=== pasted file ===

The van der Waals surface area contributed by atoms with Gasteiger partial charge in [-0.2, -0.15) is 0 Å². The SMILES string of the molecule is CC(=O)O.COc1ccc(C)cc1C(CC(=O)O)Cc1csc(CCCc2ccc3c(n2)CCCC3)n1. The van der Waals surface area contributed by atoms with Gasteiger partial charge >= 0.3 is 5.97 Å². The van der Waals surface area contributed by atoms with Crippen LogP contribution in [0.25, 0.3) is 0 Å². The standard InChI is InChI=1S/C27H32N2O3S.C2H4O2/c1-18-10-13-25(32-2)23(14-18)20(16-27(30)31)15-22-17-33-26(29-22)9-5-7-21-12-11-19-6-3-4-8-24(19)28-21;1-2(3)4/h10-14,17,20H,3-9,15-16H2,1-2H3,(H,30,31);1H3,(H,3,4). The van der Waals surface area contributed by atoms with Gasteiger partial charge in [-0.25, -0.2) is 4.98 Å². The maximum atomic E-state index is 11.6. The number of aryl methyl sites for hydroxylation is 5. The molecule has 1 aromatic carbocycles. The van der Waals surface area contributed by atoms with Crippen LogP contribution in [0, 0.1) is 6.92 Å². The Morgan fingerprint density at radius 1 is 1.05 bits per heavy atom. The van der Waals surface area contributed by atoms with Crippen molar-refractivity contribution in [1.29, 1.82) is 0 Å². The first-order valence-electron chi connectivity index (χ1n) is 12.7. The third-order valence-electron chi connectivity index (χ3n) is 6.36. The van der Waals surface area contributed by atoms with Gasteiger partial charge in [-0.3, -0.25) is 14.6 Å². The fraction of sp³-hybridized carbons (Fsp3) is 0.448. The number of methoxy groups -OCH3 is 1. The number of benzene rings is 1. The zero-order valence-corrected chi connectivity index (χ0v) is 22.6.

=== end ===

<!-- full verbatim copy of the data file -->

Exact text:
The van der Waals surface area contributed by atoms with Gasteiger partial charge in [-0.2, -0.15) is 0 Å². The SMILES string of the molecule is CC(=O)O.COc1ccc(C)cc1C(CC(=O)O)Cc1csc(CCCc2ccc3c(n2)CCCC3)n1. The van der Waals surface area contributed by atoms with Gasteiger partial charge >= 0.3 is 5.97 Å². The van der Waals surface area contributed by atoms with Crippen LogP contribution in [0.25, 0.3) is 0 Å². The standard InChI is InChI=1S/C27H32N2O3S.C2H4O2/c1-18-10-13-25(32-2)23(14-18)20(16-27(30)31)15-22-17-33-26(29-22)9-5-7-21-12-11-19-6-3-4-8-24(19)28-21;1-2(3)4/h10-14,17,20H,3-9,15-16H2,1-2H3,(H,30,31);1H3,(H,3,4). The van der Waals surface area contributed by atoms with Gasteiger partial charge in [-0.25, -0.2) is 4.98 Å². The maximum atomic E-state index is 11.6. The number of aryl methyl sites for hydroxylation is 5. The molecule has 1 aromatic carbocycles. The van der Waals surface area contributed by atoms with Crippen LogP contribution in [0, 0.1) is 6.92 Å². The Morgan fingerprint density at radius 1 is 1.05 bits per heavy atom. The van der Waals surface area contributed by atoms with Crippen molar-refractivity contribution in [1.29, 1.82) is 0 Å². The first-order valence-electron chi connectivity index (χ1n) is 12.7. The third-order valence-electron chi connectivity index (χ3n) is 6.36. The van der Waals surface area contributed by atoms with Gasteiger partial charge in [-0.3, -0.25) is 14.6 Å². The fraction of sp³-hybridized carbons (Fsp3) is 0.448. The number of methoxy groups -OCH3 is 1. The number of benzene rings is 1. The zero-order valence-corrected chi connectivity index (χ0v) is 22.6.